Ha! Ha! Ha!
Serve and volley? Ha!Ha! Ha! Serve and volley is dead!
Net play? Ha!Ha!Ha!
Are you nuts?
A woman coach? Amelie Mauresmo? Ha! Ha! Ha! You must be crazy!
These are the kinds of barbs , taunts, scorn and scathing attack you would imagine that Michaël Llodra endured when he decided to seek coaching from his compatriot Mauresmo.
Changing your game plan is never easy. Remolding and remodeling it is even harder, especially late in your career. The trick lies in not changing a lot of stuff, just a few things.
Llodra works some magic
Llodra is no spring chicken. The 30-year-old has been around for eleven long years. He turned pro in 1999.
Pete Sampras fleshed out the serve and volley approach to impel his way to fourteen Grand Slam titles.
But since then its been a massacre of this archetype at the rackets of the back court specialists. Their ability to strike the ball clean and hard from the back of the court make the adventurous think twice before embarking on the ‘serve and glide into the court’ art form Sampras patented.
But for three straight sets on Wednesday, the 1st of September, 2010, Michaël Llodra illumined that if you put on your thinking cap you can make the most powerful opponent seem positively flat-footed.
Llodra’s gambit – sticking to his strengths – paid off big time!
Berdych had no comeback to Llodra’s artistry and court craft. His inability to decode the Frenchman’s wiles had him packing his bags way too early in the tournament.
Tomas had this to say about the match: “We played three times, four times from the baseline, that’s it.I had no chance to play my tennis. That’s just well done for him.”
Llodra won sixty serve and volley points. This was out of a total of 101 points won. A remarkable sixty percent. Net approaches won = 48 of 75 = 64 percent. He was rapacious and predatory at the net.
Volleying it out
Serve and volley is an offensive ploy; slugging it out from the baseline is essentially defensive.
There is nothing fundamentally wrong with the aggressive quad dance provided you can execute it well.
You curve the ball into the body to cramp your foe or spit it wide so that your opponent has to stretch to get to the ball. You follow up the serve by moving into the half-court and wait for the floated ball. The return is ruthlessly dispatched to the nether regions of the court or killed at the net with a deftly executed drop shot.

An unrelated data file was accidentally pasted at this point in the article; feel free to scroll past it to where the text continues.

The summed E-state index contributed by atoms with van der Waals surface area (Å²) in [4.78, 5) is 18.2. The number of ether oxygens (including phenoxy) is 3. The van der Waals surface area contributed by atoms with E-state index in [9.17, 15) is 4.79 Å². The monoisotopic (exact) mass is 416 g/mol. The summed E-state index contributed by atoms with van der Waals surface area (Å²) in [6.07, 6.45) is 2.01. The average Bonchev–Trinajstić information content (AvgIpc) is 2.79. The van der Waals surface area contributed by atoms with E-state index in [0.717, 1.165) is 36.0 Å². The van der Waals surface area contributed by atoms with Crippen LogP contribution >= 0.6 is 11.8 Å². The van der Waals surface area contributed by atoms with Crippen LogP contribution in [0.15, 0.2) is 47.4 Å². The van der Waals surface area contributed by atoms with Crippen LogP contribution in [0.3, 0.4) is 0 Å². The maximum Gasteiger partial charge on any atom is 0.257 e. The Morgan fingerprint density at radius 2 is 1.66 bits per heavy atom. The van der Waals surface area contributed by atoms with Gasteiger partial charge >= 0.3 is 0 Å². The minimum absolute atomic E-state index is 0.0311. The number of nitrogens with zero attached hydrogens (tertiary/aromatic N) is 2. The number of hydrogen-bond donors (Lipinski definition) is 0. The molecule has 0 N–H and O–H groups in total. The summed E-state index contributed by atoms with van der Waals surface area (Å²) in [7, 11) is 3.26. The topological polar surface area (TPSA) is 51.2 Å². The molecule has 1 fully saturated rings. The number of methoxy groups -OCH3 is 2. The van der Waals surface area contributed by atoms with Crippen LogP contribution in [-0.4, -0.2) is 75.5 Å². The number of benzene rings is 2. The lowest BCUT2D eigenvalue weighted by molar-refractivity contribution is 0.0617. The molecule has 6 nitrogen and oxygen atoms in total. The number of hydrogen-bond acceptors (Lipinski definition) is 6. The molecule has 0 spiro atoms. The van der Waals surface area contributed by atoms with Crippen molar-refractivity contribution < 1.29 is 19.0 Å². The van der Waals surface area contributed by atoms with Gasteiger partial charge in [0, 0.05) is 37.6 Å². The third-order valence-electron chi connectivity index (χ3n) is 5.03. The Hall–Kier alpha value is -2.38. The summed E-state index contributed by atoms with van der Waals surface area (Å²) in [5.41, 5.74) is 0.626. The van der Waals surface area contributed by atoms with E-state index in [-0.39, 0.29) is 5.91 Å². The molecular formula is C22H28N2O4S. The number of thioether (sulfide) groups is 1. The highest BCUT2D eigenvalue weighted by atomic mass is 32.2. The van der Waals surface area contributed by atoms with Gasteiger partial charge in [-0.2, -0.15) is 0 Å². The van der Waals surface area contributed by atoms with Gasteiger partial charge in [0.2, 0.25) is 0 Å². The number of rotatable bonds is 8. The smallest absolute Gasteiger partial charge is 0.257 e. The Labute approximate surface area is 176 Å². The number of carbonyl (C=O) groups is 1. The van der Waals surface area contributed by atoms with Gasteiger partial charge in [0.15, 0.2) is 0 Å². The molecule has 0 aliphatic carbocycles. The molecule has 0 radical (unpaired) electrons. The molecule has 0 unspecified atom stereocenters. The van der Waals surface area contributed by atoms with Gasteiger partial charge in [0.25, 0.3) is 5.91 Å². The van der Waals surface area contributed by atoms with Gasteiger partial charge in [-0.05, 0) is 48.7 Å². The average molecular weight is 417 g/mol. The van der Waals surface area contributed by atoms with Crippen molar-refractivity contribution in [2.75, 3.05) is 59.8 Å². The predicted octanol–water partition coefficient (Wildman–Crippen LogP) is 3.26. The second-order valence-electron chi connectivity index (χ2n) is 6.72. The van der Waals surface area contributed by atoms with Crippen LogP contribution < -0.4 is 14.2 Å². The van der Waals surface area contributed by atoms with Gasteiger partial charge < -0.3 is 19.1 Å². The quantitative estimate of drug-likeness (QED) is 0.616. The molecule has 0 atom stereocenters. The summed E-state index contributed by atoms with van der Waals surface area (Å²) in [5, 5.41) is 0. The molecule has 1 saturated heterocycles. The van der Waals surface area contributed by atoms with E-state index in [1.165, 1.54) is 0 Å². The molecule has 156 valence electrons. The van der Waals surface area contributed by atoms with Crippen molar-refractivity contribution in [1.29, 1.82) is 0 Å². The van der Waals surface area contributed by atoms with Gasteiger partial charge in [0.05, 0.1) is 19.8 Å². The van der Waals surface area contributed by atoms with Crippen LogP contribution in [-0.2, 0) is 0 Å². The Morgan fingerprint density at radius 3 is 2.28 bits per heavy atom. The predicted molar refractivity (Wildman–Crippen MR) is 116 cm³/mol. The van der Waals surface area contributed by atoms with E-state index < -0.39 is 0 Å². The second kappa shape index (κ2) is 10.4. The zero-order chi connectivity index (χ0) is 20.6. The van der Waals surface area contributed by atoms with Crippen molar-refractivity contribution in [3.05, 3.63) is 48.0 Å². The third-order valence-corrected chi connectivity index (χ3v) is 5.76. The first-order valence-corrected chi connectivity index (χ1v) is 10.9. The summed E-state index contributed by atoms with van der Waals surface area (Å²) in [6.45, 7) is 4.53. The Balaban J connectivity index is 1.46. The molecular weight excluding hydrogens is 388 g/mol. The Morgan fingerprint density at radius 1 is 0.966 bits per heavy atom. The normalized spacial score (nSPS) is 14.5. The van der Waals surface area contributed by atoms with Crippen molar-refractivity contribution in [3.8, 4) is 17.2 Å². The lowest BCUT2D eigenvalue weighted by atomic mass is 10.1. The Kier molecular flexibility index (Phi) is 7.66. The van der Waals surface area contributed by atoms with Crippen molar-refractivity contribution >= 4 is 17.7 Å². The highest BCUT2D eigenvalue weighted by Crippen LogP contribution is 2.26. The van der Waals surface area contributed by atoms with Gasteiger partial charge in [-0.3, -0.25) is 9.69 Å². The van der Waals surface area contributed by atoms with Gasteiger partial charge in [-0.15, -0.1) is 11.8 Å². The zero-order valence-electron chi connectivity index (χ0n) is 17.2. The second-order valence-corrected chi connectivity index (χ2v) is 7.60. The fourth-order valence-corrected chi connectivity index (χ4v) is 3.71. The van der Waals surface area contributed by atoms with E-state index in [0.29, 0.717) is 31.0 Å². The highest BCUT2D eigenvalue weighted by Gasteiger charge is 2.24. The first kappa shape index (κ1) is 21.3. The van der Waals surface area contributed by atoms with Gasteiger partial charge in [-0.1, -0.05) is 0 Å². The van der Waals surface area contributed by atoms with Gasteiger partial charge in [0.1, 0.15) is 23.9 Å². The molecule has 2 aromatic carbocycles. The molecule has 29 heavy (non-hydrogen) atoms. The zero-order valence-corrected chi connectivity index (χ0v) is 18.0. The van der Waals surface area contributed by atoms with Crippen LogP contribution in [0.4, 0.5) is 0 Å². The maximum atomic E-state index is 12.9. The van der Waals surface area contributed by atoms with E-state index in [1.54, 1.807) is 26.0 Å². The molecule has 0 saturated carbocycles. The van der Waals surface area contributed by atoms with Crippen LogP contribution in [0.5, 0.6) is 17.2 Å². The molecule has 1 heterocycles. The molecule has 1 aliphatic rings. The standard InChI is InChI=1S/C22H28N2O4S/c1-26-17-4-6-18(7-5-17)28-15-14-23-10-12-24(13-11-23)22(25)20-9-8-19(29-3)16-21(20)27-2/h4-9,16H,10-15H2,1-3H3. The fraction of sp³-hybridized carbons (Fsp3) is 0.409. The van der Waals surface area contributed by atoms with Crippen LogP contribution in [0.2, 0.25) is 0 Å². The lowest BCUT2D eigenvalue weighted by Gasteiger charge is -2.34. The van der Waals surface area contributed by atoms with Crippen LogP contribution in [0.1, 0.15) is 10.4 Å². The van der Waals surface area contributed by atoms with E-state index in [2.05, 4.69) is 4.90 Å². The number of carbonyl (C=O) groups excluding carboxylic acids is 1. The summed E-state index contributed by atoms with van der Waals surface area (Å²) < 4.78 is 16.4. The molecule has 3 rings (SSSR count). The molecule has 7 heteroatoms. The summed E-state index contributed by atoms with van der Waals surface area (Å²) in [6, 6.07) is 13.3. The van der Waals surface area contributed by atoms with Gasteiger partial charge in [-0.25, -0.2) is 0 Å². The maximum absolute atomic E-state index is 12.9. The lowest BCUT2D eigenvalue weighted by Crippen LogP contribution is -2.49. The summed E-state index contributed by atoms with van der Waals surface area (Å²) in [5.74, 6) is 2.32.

It is a perfect ruse to allow you some rest and recuperation in between games. Grinding away at long rallies is more suited to the younger, fitter players; it is hard on the knees for the older guns.Besides, there’s nothing like the sheer exhilaration and joy of being able to kill off your opponent’s shot at glory from mid-court or at the net.
Shortening the points also frustrates your opponent.
The only real counter attack your opponent can effect is to try for the low percentage passing shots on either side or try to drop the ball at your feet. Lobbing is for the truly venturesome.
Closing in on the mid-court lacing reduces the angles and allows one to take the ball early. This simultaneously cuts down your adversary’s reaction time.
But it has to be executed to perfection else you could be left stranded at the net watching the green spheroid whiz past. Playing doubles is a surefire way to improve your game on the half-court.
Sinking a titan
Llodra is a doubles specialist.And his game plan mid-court was near flawless in its execution.
It helped that the Tomas Berdych who showed up was not the Wimbledon buccaneer but his older inconsistent walking dead man shadow.
The Frenchman’s serve and volley game seeks to emulate his idol – that elegant Swede, Stefan Edberg. Is it any wonder that he berged, submerged and bagged a Berdych? A Tomas Berdych to go , please!
Llodra may well be shown the door in the second round when he takes on Victor Hanescu but for one magical afternoon, he showed how attack is often less taxing than defense and even more ethereal.